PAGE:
Sunday, September 14, 2008
I don't like that question. Because the answer is they do. They just don't talk about it. (Except me and the other bloggers canning like fiends, snapping photos and writing away.) And because they don't and instead go for convenience and availability and really, affordability. Canning isn't always the most frugal thing, especially if you don't grow your own food. I wrote about why I'm preserving food at the beginning of this series. But what I'm really enjoying are the conversations with family, friends and neighbors, especially older people, about their memories of canning.
This is Rudy. He's 95 and lives down the street. AdRi and I are good friends with Rudy, and he tells great stories. He grew up on a farm in Washington, lots of kids. His dad worked the farm with horses, and every summer his mother would can 100 quarts of peaches. And every winter they'd eat all of them. When he told me the number "100" I about fell over. That's a lot of work.
On the other corner lives Hazel. She's lived in her house in this neighborhood for over 50 years. She's how we found out about the farm to pick sweet corn out on Sauvie Island. She still cans her pears, though she can't lift the big water bath pot anymore. She just does single jars on her stovetop, but she still does them every year.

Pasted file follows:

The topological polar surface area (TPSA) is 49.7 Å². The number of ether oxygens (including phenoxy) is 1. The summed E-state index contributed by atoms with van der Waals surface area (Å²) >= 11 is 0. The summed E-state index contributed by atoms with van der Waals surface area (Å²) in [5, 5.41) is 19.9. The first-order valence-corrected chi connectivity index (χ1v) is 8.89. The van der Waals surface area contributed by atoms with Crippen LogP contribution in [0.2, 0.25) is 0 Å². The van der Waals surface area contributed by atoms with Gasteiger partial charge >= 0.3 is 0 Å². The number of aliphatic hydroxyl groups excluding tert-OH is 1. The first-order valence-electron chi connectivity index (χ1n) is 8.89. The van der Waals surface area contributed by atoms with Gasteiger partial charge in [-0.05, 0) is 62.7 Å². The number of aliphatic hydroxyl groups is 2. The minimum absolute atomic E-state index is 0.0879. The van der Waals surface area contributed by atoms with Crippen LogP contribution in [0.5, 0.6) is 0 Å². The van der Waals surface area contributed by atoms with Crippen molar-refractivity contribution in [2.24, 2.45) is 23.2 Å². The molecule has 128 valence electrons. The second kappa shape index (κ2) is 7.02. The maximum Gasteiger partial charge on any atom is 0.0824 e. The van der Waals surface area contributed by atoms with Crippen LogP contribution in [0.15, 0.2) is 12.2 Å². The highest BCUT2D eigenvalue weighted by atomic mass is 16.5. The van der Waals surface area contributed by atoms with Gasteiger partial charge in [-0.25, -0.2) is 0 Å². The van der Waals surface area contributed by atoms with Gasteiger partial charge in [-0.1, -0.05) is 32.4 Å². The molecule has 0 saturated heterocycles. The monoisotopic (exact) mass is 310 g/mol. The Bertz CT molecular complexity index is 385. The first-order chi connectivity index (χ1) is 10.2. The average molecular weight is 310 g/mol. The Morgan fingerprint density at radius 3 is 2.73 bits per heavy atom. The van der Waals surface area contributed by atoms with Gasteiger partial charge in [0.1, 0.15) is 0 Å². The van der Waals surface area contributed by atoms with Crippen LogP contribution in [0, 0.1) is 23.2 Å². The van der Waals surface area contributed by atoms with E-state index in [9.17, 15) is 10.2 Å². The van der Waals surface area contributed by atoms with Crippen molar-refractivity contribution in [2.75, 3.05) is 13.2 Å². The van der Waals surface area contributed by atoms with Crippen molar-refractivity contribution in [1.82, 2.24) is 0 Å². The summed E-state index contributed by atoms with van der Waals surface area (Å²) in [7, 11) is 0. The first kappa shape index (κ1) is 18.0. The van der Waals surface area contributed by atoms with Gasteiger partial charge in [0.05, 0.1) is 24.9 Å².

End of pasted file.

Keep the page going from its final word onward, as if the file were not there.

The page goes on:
My mom always canned. She said we kids swore we could smell her chili simmering when she was canning, as soon as we crossed the street on our way home from school. My sister remembers mom making her own ketchup, and I remember the hot Southern California days when she'd be canning salsa, tomatoes and sauce. And of course, the peaches. All home grown. My grandmothers canned too. My mom recently told me the story of my grandma, canning green beans when the cooker exploded, sending beans at record speed straight up at the ceiling, ricocheting all over the kitchen. My grandma swore she had a burn on her hand in the shape of a green bean.
Today's Oregonian features a top-knotch obituary, and one I read with a smile. The subhead read, "The matron saint of food storage traveled often and almost always slept outdoors." But my favorite line is a caption with one of the three photos: "One year, Esther put up 165 quarts of apricots, 78 quarts of tomatoes, 12 quarts of peaches, and 30 quarts of grape juice. In a dehydrator, she dried 12 quarts of corn and 5 1/2 pounds of figs." Wow. I don't think I'm quite into it that much, but I can imagine the stories she told.